I’ve received requests to tackle the bicycle helmet debate ‘Opponents go head to head on the helmet,’ which appeared in the August 25-31 issue of West Ender. Vancouver resident Ron van der Eeden has mounted a court challenge against the validity of bicycle helmet laws in British Columbia under Canada’s Charter of Rights and Freedoms. He argues, ‘Bicycle helmet legislation is discriminatory as it applies, with demonstrable justification, only to individuals who ride bicycles without being equally applied to individuals who drive automobiles or walk.’
Although Kits readers disagree about B.C.’s bicycle helmet law, everyone agrees that the WE article was a shallow stab at probing a real issue. So let’s take a better look at both sides of the bicycle helmet debate here by hearing everyone’s thoughts.
Note: Before we proceed, I’d better ‘fess up: I’m a cyclist who wears a helmet. The list below reflects comments I have received—some contradictory—not my personal opinion. A lot of people have expanded Ron van der Eeden’s attempt at explaining why helmets may not enhance safety. The pro-helmet gang’s response was concise. Add any point that’s missing by commenting. Here’s what I’ve heard from you all so far:
Why cyclists object to mandatory helmets (Section 184 of the B.C. Motor Vehicle Act)
1) A helmet does nothing to prevent a cyclist from getting hit by a car or reduce accidents.
2) The effectiveness of helmets in preventing injury is seriously exaggerated.
3) Equating helmets with bicycling safety is misleading. The primary emphasis should be on safe riding skills and good driving habits–so that drivers see cyclists.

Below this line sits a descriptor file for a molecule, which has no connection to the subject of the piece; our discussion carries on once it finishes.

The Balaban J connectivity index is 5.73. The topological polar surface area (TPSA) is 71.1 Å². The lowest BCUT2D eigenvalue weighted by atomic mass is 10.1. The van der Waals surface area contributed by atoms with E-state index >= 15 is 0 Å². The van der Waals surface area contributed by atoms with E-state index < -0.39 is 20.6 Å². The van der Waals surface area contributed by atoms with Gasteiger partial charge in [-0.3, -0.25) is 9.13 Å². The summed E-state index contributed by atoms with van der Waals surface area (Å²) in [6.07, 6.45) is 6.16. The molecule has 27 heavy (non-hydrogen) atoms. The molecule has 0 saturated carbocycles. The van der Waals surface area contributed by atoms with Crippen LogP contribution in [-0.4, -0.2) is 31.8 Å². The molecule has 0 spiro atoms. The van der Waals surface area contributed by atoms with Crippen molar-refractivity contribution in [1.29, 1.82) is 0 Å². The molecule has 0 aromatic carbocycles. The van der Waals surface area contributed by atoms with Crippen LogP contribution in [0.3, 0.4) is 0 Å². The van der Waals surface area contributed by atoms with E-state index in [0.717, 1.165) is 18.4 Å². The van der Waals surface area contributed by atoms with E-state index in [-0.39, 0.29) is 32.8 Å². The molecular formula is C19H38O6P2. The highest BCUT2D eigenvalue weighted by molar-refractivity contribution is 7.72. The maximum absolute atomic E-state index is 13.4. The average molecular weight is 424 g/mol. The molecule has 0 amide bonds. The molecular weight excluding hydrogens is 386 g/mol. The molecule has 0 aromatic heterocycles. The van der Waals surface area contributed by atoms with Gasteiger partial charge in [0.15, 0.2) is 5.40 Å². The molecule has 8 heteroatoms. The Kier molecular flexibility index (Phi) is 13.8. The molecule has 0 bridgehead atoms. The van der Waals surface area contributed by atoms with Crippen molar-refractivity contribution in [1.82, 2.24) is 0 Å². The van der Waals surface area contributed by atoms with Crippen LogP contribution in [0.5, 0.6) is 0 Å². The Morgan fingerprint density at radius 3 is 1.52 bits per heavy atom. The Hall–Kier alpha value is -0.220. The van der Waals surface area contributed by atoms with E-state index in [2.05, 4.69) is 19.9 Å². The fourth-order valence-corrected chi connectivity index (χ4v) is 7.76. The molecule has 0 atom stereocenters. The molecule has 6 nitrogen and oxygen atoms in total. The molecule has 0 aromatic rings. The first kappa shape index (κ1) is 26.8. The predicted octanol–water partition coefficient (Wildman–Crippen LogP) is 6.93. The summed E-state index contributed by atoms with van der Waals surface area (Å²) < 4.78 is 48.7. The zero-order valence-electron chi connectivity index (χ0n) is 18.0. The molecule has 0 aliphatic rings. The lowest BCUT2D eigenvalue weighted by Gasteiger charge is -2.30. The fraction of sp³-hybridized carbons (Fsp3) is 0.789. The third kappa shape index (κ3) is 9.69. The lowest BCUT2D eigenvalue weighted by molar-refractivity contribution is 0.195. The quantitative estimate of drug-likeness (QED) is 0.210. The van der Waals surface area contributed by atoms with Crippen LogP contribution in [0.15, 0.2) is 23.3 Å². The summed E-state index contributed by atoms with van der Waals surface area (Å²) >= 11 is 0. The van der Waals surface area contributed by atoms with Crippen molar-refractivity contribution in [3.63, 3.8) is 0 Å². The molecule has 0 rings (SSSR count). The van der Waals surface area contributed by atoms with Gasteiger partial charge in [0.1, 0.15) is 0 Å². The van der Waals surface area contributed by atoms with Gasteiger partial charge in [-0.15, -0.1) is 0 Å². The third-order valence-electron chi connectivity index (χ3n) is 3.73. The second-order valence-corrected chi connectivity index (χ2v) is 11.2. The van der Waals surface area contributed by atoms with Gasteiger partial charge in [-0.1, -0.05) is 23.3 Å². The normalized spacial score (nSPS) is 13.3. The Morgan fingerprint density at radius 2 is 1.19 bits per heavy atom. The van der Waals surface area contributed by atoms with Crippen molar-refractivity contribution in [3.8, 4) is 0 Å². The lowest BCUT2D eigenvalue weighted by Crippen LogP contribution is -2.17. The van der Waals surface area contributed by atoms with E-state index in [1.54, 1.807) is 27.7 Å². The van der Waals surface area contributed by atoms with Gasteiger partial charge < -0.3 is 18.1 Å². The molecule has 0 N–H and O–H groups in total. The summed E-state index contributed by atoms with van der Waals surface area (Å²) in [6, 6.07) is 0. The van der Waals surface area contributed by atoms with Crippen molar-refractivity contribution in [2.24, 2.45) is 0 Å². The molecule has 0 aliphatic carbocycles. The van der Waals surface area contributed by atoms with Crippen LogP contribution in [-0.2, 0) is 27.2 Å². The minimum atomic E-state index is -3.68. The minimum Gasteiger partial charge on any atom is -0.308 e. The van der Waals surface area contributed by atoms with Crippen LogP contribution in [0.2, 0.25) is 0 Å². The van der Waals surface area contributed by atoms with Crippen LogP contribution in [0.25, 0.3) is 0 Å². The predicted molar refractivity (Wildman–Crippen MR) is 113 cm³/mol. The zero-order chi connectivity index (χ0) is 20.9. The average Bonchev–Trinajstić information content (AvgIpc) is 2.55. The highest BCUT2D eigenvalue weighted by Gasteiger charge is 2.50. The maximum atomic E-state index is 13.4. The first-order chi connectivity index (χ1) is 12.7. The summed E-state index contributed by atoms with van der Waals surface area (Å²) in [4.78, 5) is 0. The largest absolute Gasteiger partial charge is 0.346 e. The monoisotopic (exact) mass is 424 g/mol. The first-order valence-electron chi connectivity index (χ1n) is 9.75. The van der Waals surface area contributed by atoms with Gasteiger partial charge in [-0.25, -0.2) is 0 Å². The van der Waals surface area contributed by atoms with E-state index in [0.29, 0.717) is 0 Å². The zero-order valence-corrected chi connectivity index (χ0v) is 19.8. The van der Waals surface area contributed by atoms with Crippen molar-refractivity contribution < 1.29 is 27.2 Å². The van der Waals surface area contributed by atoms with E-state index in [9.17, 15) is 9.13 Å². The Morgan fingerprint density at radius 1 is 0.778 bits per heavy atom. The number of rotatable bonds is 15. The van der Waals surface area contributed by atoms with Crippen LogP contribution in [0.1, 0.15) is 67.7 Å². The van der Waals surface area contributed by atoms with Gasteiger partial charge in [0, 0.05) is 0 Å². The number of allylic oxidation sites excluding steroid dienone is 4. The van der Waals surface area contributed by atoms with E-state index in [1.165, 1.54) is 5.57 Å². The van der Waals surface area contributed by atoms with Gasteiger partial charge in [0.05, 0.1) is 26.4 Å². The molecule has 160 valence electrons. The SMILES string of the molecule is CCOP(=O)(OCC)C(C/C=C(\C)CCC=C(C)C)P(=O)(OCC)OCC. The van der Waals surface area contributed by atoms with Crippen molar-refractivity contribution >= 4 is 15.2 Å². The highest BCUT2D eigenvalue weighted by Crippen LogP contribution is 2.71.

4) The Walker Study: Ian Walker, a psychologist at the University of Bath who rides his bike to work every day, rigged his bike with an ultrasonic sensor that could detect how close each car was that passed him. He rode with and without a helmet until 2,500 cars passed him. When he was wearing a helmet, cars passed 8.5 centimeters (3.35 inches) closer than when his head was bare. Why? Walker theorizes that helmets change the behavior of drivers.
5) Helmets decrease peripheral vision for cyclists.
6) The Dare Devil Effect: The opposite of the Walker Study. Helmets are compared to anti-lock brakes, not safety belts as is commonly assumed. A safety belt unequivocally prevents injury in accidents. However studies show that anti-lock brakes, which were designed to reduce accidents, resulted in faster driving—i.e. cyclists who wear helmets take more risks.
7) Helmets deter people from cycling.
Why cyclist should wear helmets
1) Helmets help prevent serious head injuries and loss of life in accidents. The highest cause of death in a motor vehicle collision accident is a serious head injury.
What are your thoughts as a cyclist or driver? Should cyclists be forced to wear helmets? Is the bicycle helmet debate old? Should we focus on topics like safe riding technique, sharing the road and texting while driving?
Last modified: August 31, 2011